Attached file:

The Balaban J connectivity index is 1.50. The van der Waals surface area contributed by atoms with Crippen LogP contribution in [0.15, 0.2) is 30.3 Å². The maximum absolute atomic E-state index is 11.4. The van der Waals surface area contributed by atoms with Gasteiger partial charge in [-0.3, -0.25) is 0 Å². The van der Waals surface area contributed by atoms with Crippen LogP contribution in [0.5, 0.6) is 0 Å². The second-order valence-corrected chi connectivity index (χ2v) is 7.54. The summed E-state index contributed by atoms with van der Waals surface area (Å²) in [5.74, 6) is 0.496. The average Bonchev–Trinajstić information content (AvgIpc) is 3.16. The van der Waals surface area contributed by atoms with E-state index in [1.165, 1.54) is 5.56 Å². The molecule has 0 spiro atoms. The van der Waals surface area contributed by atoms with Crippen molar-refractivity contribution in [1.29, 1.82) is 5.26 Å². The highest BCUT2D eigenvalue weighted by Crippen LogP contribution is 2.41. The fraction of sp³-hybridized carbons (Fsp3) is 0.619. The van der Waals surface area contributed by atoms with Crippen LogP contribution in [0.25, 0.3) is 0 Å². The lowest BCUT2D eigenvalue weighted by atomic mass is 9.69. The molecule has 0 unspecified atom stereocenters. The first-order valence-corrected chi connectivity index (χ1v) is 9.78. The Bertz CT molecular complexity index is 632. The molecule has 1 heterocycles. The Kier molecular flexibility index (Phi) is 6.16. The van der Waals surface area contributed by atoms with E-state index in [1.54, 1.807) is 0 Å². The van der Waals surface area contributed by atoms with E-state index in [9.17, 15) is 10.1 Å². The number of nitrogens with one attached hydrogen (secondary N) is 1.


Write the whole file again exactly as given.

The Balaban J connectivity index is 1.50. The van der Waals surface area contributed by atoms with Crippen LogP contribution in [0.15, 0.2) is 30.3 Å². The maximum absolute atomic E-state index is 11.4. The van der Waals surface area contributed by atoms with Gasteiger partial charge in [-0.3, -0.25) is 0 Å². The van der Waals surface area contributed by atoms with Crippen LogP contribution in [0.5, 0.6) is 0 Å². The second-order valence-corrected chi connectivity index (χ2v) is 7.54. The summed E-state index contributed by atoms with van der Waals surface area (Å²) in [5.74, 6) is 0.496. The average Bonchev–Trinajstić information content (AvgIpc) is 3.16. The van der Waals surface area contributed by atoms with E-state index in [1.165, 1.54) is 5.56 Å². The molecule has 0 spiro atoms. The van der Waals surface area contributed by atoms with Crippen molar-refractivity contribution in [1.29, 1.82) is 5.26 Å². The highest BCUT2D eigenvalue weighted by Crippen LogP contribution is 2.41. The fraction of sp³-hybridized carbons (Fsp3) is 0.619. The van der Waals surface area contributed by atoms with Crippen LogP contribution in [0.25, 0.3) is 0 Å². The lowest BCUT2D eigenvalue weighted by atomic mass is 9.69. The molecule has 0 unspecified atom stereocenters. The first-order valence-corrected chi connectivity index (χ1v) is 9.78. The Bertz CT molecular complexity index is 632. The molecule has 1 heterocycles. The Kier molecular flexibility index (Phi) is 6.16. The van der Waals surface area contributed by atoms with E-state index in [1.54, 1.807) is 0 Å². The van der Waals surface area contributed by atoms with E-state index in [9.17, 15) is 10.1 Å². The number of nitrogens with one attached hydrogen (secondary N) is 1.